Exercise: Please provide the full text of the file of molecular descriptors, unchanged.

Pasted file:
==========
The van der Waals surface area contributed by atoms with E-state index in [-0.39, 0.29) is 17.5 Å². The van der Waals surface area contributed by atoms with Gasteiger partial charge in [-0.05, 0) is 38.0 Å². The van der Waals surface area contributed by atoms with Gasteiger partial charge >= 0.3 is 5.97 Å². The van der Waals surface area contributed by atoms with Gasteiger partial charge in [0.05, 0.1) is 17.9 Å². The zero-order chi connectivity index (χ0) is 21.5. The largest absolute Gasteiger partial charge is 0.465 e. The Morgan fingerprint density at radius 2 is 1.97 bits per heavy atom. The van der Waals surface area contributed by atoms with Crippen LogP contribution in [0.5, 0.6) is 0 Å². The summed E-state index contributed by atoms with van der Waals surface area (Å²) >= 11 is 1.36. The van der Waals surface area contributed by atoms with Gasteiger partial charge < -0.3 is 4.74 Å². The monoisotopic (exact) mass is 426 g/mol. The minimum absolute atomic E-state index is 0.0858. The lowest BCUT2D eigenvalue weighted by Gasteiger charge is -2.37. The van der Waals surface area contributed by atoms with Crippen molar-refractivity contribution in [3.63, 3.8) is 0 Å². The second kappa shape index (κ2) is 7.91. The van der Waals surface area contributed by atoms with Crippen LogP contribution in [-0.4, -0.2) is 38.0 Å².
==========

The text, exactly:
The van der Waals surface area contributed by atoms with E-state index in [-0.39, 0.29) is 17.5 Å². The van der Waals surface area contributed by atoms with Gasteiger partial charge in [-0.05, 0) is 38.0 Å². The van der Waals surface area contributed by atoms with Gasteiger partial charge >= 0.3 is 5.97 Å². The van der Waals surface area contributed by atoms with Gasteiger partial charge in [0.05, 0.1) is 17.9 Å². The zero-order chi connectivity index (χ0) is 21.5. The largest absolute Gasteiger partial charge is 0.465 e. The Morgan fingerprint density at radius 2 is 1.97 bits per heavy atom. The van der Waals surface area contributed by atoms with Crippen LogP contribution in [0.5, 0.6) is 0 Å². The summed E-state index contributed by atoms with van der Waals surface area (Å²) >= 11 is 1.36. The van der Waals surface area contributed by atoms with Gasteiger partial charge < -0.3 is 4.74 Å². The monoisotopic (exact) mass is 426 g/mol. The minimum absolute atomic E-state index is 0.0858. The lowest BCUT2D eigenvalue weighted by Gasteiger charge is -2.37. The van der Waals surface area contributed by atoms with Crippen molar-refractivity contribution in [3.63, 3.8) is 0 Å². The second kappa shape index (κ2) is 7.91. The van der Waals surface area contributed by atoms with Crippen LogP contribution in [-0.4, -0.2) is 38.0 Å².